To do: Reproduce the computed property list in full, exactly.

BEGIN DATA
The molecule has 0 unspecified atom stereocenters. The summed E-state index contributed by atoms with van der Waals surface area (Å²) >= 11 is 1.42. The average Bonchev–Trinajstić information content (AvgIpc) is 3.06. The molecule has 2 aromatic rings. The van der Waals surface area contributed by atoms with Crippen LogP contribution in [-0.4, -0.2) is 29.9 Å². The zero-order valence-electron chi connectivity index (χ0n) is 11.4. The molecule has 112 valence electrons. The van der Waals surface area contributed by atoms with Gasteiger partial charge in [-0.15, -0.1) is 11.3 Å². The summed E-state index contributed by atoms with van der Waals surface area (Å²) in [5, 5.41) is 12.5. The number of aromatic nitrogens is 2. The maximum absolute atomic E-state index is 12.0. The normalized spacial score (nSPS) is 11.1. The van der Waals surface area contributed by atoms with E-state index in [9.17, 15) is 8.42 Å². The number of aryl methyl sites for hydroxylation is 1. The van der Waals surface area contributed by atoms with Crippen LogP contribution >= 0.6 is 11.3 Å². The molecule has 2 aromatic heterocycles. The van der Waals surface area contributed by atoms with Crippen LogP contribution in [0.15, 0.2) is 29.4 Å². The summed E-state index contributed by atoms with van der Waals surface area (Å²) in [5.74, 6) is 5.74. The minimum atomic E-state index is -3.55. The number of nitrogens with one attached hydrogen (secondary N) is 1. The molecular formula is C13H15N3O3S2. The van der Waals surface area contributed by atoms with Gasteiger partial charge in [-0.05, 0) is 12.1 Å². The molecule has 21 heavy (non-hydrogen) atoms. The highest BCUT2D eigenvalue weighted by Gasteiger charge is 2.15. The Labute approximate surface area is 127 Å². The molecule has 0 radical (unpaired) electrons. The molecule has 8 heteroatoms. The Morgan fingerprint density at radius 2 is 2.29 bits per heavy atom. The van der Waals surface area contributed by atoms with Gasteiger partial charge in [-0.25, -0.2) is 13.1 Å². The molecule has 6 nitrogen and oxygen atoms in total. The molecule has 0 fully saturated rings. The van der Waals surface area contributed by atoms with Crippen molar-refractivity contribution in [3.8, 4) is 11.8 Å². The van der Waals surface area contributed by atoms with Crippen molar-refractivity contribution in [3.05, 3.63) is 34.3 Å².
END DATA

The molecule has 0 unspecified atom stereocenters. The summed E-state index contributed by atoms with van der Waals surface area (Å²) >= 11 is 1.42. The average Bonchev–Trinajstić information content (AvgIpc) is 3.06. The molecule has 2 aromatic rings. The van der Waals surface area contributed by atoms with Crippen LogP contribution in [-0.4, -0.2) is 29.9 Å². The zero-order valence-electron chi connectivity index (χ0n) is 11.4. The molecule has 112 valence electrons. The van der Waals surface area contributed by atoms with Gasteiger partial charge in [-0.15, -0.1) is 11.3 Å². The summed E-state index contributed by atoms with van der Waals surface area (Å²) in [5, 5.41) is 12.5. The number of aromatic nitrogens is 2. The maximum absolute atomic E-state index is 12.0. The normalized spacial score (nSPS) is 11.1. The van der Waals surface area contributed by atoms with E-state index in [9.17, 15) is 8.42 Å². The number of aryl methyl sites for hydroxylation is 1. The van der Waals surface area contributed by atoms with Crippen LogP contribution >= 0.6 is 11.3 Å². The molecule has 2 aromatic heterocycles. The van der Waals surface area contributed by atoms with Crippen LogP contribution in [0.15, 0.2) is 29.4 Å². The summed E-state index contributed by atoms with van der Waals surface area (Å²) in [5.74, 6) is 5.74. The minimum atomic E-state index is -3.55. The number of nitrogens with one attached hydrogen (secondary N) is 1. The molecular formula is C13H15N3O3S2. The van der Waals surface area contributed by atoms with Gasteiger partial charge in [-0.05, 0) is 12.1 Å². The molecule has 21 heavy (non-hydrogen) atoms. The highest BCUT2D eigenvalue weighted by Gasteiger charge is 2.15. The Labute approximate surface area is 127 Å². The molecule has 0 radical (unpaired) electrons. The molecule has 8 heteroatoms. The Morgan fingerprint density at radius 2 is 2.29 bits per heavy atom. The van der Waals surface area contributed by atoms with Gasteiger partial charge in [-0.25, -0.2) is 13.1 Å². The molecule has 6 nitrogen and oxygen atoms in total. The molecule has 0 fully saturated rings. The van der Waals surface area contributed by atoms with Crippen molar-refractivity contribution in [3.8, 4) is 11.8 Å². The van der Waals surface area contributed by atoms with Crippen molar-refractivity contribution in [3.05, 3.63) is 34.3 Å².